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Hate Crime
illustration Elizabeth Henson

What making misogyny a hate crime would really mean

British politicians and activists are proposing a monumental new law that would tackle gendered harassment and abuse

We all know that misogyny is rife. According to Amelia Womack, Deputy Leader of the Green Party, 90 per cent of British women have experienced street harassment by age 17; 85 per cent between the ages of 17 and 24 have been subjected to unwanted sexual advances.

Womack is just one of many voices calling to have misogyny classified as a hate crime. Alongside campaigners, activists and MPs, she believes that it’s time for the change: speaking to Vogue in May, she argued that we need the law “to show that you don’t have to wait to be physically abused before you can go to the police”.

MP Stella Creasy is also keen on making the law a reality.

“These amendments to the Voyeurism Bill were to recognise upskirting does not happen in a vacuum but an environment where women face repeated forms of harassment by those who are hostile to them as women,” she explains, pointing to statistics that show 45 per cent of women have been sexually harassed in a public place; a further 63 per cent have changed their behaviour as a result of street harassment.

“(The amendment) is a big step towards calling time on street harassment and to saying misogyny isn’t an inevitable part of life women should put up with or all men commit, but something that damages our society and each of us can make sure is tackled,” she continued.

Experts agree. Mark Walters, Senior Lecturer in Criminal Law and Criminal Justice at the University of Sussex and co-director of the International Network for Hate Studies has also argued that misogyny should be included in hate crime legislation. “It’s a notable omission when we consider the targeted and often bias motives involved in such offences,” he explains.

Walters also points to feminist writer Caroline Criado-Perez’s experience with trolls threatening to rape her: “the case illustrates the presence and continued willingness of many to vocalise their disdain of any woman who represents a threat to our male-dominated society,” he says.

Many men convicted of violence against women are also strongly motivated by misogyny, he argues; one way rape could be “reframed” is through hate crime legislation. “By including gender within hate crime legislation, many offences of rape would be understood, not just as acts of sexual abuse, but as acts of prejudice used against women to oppress, subordinate and control them,” he says.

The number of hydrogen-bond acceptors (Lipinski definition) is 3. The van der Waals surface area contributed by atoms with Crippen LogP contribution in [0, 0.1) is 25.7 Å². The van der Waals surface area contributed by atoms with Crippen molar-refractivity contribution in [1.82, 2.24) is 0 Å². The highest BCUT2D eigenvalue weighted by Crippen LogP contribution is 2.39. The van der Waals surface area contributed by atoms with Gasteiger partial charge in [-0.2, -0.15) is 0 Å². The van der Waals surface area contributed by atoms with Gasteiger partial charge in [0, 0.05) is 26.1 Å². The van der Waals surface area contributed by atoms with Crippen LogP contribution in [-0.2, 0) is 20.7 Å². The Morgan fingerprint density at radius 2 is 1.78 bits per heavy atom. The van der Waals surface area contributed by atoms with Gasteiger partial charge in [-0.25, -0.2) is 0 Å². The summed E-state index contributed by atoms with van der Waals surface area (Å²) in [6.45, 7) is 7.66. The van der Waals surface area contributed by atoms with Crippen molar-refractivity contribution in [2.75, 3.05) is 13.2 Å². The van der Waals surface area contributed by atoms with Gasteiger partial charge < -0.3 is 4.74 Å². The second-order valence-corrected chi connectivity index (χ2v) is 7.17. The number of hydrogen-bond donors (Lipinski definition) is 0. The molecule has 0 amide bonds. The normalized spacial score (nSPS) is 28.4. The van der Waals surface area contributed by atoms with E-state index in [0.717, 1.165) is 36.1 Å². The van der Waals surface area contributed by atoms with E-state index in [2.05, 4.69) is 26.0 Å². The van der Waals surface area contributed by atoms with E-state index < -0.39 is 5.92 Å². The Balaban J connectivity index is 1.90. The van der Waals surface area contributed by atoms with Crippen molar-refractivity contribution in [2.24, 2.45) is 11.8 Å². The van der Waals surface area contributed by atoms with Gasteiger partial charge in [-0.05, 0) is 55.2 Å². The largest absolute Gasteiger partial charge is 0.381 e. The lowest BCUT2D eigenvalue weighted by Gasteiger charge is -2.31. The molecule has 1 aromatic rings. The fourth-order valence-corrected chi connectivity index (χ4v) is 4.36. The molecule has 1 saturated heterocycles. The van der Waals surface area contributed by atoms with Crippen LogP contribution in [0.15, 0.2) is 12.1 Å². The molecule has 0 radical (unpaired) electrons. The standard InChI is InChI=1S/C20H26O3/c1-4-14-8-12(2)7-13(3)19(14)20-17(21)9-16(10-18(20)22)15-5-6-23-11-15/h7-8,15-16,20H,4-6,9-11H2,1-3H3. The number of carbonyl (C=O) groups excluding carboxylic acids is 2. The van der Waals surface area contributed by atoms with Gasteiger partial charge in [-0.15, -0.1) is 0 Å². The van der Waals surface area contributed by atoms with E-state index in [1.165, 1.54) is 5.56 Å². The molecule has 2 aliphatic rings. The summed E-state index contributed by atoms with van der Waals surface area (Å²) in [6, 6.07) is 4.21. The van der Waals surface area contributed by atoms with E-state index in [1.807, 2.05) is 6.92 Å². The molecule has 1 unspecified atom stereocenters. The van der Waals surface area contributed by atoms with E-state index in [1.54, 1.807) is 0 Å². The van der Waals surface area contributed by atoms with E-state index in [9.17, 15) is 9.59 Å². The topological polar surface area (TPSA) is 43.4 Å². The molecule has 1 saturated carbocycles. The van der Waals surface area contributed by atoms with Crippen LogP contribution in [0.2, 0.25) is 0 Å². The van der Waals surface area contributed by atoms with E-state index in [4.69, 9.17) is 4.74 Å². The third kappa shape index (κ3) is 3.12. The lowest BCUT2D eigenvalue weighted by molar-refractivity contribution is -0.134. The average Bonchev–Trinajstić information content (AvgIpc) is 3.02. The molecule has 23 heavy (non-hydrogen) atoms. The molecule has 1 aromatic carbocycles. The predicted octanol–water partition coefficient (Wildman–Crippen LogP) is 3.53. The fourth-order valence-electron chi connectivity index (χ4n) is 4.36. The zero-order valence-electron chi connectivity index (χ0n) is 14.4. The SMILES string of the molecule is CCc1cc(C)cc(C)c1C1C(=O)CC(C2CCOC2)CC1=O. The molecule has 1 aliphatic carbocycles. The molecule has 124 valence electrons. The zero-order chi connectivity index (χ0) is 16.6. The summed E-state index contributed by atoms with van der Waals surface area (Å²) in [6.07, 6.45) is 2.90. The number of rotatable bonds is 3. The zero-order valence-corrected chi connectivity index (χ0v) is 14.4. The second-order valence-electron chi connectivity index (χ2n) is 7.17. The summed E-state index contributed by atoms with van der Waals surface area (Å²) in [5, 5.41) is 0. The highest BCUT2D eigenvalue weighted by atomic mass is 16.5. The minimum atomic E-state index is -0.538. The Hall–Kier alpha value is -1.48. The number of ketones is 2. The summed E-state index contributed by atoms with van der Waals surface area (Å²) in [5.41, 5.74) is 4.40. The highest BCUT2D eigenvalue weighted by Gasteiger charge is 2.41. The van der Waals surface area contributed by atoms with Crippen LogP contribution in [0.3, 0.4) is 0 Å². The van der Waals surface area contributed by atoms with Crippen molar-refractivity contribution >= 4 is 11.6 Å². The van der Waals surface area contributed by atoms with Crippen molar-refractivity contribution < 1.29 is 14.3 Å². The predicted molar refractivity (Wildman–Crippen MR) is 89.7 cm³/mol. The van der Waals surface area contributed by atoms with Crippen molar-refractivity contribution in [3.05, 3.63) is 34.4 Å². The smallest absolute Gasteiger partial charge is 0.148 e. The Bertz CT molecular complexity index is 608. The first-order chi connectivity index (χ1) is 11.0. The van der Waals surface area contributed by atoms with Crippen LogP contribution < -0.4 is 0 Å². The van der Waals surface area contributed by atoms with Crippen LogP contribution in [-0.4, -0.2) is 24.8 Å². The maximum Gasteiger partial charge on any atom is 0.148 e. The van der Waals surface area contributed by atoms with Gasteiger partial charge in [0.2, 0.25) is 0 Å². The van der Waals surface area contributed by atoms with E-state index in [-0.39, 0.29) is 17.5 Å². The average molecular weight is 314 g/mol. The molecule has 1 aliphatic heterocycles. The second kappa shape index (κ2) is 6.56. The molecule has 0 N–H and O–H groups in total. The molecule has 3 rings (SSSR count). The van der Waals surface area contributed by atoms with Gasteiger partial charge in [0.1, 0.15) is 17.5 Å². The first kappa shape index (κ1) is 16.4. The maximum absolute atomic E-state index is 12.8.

“Changes to hate crime legislation is needed because currently gender is not a category in its own right,” Loretta Trickett, associate professor at Nottingham Law School, tells Dazed.

“The Law Commission will have to decide whether they change the law to include Misogyny in its own right or the category of gender which would include both women and men, but where women were included it would usually take the form of misogyny.  This will be part of the debate that takes place.”

“Women currently are much more subject to sexual street harassment than men, although gay men often receive it also.  Heterosexual men rarely get harassed in the street by women in a sexualised way.”

 “People should not have to accept this behaviour, and shouldn’t have to change their own behaviour to avoid harassment”

So what would such legislation actually look like? In Nottingham, it’s already happening. Nottinghamshire Police Force are the first in the country to deal with misogyny as a hate crime, categorising misogynistic behaviour as either “hate crime” if any criminal activity was involved, or “hate incidents” if not.

The pilot has had widespread support. A report from the University of Nottingham found an “overwhelming” public support for the trial.

But they also stressed that policy should focus on men, not women – 64 per cent of women surveyed said they’d changed their behaviour in order to avoid harassment, from changing their clothing, not posting online or not using public transport.

“The primary objective of the policy change was not to see hundreds of prosecutions, it was to let people know that this behaviour isn’t acceptable and will not be tolerated in Nottinghamshire,” said Nottingham Women’s Centre Chief Executive Helen Voce. “People should not have to accept this behaviour and shouldn’t have to change their own behaviour to avoid harassment of this nature.”

“What this research clearly shows is that people don’t want it anymore, and this policy is a step in the right direction in helping to change the culture across the county and stop this happening at all. We also hope that other areas will follow suit.”

Trickett explains that the law would have to follow current hate crime legislation, whereby “any crime can be prosecuted as a hate crime if there is proof that it was motivated in full or in part by hostility towards someone based on a personal characteristic “.

“For the legislation to be really helpful, then all categories need to be on a parity; currently disability, sexuality and transgender are not on par with race and religion,” she continues. “All of these, in my opinion, should be put on a parity by the law commission – there should not be some crimes where, if hostility is proven, then you have to additionally apply for an uplift tariff rather than it being built into the legislation itself as it already is with race and religion.”

Time will tell whether misogyny will become a hate crime. But with the report also finding that 24.7 per cent of survey respondents reported having been sexually assaulted, 46.2 per cent being groped, 17.3 per cent being photographed, 62.9 per cent being whistled at and 48.9 per cent unwanted sexual advances, it’s clear that something has to change.